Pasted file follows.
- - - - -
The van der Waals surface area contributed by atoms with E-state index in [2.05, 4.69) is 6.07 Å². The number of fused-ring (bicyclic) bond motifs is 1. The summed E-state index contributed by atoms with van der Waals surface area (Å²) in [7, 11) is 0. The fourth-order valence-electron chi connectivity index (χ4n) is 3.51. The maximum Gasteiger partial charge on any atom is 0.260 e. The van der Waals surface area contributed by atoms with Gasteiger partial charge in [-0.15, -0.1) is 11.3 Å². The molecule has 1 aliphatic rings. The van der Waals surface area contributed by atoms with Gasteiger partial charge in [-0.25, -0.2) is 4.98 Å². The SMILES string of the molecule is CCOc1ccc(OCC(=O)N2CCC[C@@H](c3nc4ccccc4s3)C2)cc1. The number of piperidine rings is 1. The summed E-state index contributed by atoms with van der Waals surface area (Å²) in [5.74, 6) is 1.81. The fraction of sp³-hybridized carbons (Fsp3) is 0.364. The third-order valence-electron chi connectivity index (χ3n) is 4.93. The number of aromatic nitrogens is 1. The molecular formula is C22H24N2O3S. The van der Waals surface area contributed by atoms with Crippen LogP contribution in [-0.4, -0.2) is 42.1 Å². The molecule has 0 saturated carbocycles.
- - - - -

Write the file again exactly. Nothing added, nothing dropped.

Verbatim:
The van der Waals surface area contributed by atoms with E-state index in [2.05, 4.69) is 6.07 Å². The number of fused-ring (bicyclic) bond motifs is 1. The summed E-state index contributed by atoms with van der Waals surface area (Å²) in [7, 11) is 0. The fourth-order valence-electron chi connectivity index (χ4n) is 3.51. The maximum Gasteiger partial charge on any atom is 0.260 e. The van der Waals surface area contributed by atoms with Gasteiger partial charge in [-0.15, -0.1) is 11.3 Å². The molecule has 1 aliphatic rings. The van der Waals surface area contributed by atoms with Gasteiger partial charge in [-0.25, -0.2) is 4.98 Å². The SMILES string of the molecule is CCOc1ccc(OCC(=O)N2CCC[C@@H](c3nc4ccccc4s3)C2)cc1. The number of piperidine rings is 1. The summed E-state index contributed by atoms with van der Waals surface area (Å²) in [5.74, 6) is 1.81. The fraction of sp³-hybridized carbons (Fsp3) is 0.364. The third-order valence-electron chi connectivity index (χ3n) is 4.93. The number of aromatic nitrogens is 1. The molecular formula is C22H24N2O3S. The van der Waals surface area contributed by atoms with Crippen LogP contribution in [-0.4, -0.2) is 42.1 Å². The molecule has 0 saturated carbocycles.